President Bush will focus on strengthening the international coalition against terrorism when he travels to Shanghai, China later this week for the annual Pacific rim summit. Despite the ongoing U.S. assault on terrorist and Taleban targets in Afghanistan, aides say the President is determined to make the trip.
The President's National Security Advisor acknowledges there was a debate at the White House over whether or not the President should go to Shanghai. But Condoleezza Rice says Mr. Bush had no doubts. "The President feels that this is an extremely important trip and an extremely important time to take this trip," she said.
She says the summit is an opportunity to expand international support for fighting terrorism. Ms. Rice says the President has a lot to talk about when he meets with the leaders of the 20 other countries attending the Asia Pacific Economic Cooperation forum. She says they all know the terrorism problem is widespread, and an all-out effort is needed to eradicate terrorist cells around the world. "It's like cutting out a cancer now in 60-plus countries," she said. "You've got to get to these cells and root them out and disrupt them before they strike again."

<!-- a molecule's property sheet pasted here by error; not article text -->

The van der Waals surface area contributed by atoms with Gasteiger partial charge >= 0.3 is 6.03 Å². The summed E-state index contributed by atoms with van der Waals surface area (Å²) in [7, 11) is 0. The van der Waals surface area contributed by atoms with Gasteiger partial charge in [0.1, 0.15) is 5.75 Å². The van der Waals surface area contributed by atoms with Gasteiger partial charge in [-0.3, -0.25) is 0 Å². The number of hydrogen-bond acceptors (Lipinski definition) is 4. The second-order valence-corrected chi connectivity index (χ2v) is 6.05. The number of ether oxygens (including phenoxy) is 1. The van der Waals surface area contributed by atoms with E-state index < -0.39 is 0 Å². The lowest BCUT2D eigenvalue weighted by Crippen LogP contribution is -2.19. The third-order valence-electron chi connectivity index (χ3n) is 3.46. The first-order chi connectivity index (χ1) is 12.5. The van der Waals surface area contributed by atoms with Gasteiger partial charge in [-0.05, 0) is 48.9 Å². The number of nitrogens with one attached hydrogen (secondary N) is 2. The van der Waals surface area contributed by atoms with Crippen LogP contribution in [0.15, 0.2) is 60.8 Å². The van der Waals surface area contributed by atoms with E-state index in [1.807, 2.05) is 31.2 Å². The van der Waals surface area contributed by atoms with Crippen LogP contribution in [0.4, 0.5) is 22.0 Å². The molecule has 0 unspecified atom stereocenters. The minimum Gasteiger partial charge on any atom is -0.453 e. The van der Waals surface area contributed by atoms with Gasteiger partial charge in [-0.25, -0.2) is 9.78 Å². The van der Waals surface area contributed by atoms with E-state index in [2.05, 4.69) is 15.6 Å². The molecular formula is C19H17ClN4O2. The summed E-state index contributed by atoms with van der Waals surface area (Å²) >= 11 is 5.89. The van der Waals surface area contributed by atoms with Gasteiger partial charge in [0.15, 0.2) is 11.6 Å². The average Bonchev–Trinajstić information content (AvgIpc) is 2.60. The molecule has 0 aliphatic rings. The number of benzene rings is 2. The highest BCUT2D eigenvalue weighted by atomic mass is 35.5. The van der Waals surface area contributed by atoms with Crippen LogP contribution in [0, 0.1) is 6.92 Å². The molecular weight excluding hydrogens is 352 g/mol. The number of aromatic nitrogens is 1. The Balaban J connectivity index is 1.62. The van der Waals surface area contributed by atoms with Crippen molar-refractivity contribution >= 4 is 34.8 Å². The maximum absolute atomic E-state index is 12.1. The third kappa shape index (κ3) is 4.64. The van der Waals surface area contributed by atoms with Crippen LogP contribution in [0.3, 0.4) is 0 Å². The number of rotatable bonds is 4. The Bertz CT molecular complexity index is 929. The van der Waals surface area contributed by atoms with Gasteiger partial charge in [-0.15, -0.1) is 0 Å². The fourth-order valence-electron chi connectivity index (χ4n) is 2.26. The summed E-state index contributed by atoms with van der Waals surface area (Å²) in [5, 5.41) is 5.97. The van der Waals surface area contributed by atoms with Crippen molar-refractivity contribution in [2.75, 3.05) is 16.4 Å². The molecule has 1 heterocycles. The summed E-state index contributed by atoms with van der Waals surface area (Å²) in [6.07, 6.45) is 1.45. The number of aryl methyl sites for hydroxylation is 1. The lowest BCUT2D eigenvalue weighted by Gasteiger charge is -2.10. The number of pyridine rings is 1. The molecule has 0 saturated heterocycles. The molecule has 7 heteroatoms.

She says President Bush is especially interested in working with countries where members of the al-Qaida terrorist organization operate. "They know that terrorists are after the stability of their countries as well, these extremists," says Ms. Rice. "And so we believe we have common cause with them and that we can work toward a common understanding."
Several APEC countries are dealing with a terrorist presence: Malaysia, Indonesia and the Philippines. Ms. Rice dismisses reports the United States might send special forces or trainers to those countries. "What we do want to do, though, is work with every government in which there is a substantial al-Qaida presence to figure out a strategy for rooting it out," she said.
Shanghai was originally just one stop on an itinerary that also included visits to Beijing, Tokyo and Seoul. Mr. Bush will hold one on one meetings with the Chinese, Japanese, and South Korean leaders on the sidelines of the APEC summit. He will also hold bilateral talks with the heads of Malaysia, Brunei, Singapore, Peru and Russia.
These summits were designed as an opportunity for Pacific Rim nations to consult on economic policy. And to a large extent, the formal sessions in Shanghai will follow suit. But the war on terrorism is definitely at the top of the U.S. agenda. Condoleezza Rice says boosting the global economy and trade will be important topics at the summit. But she also notes improving economic conditions is one way to fight terrorism, which finds followers among the poor.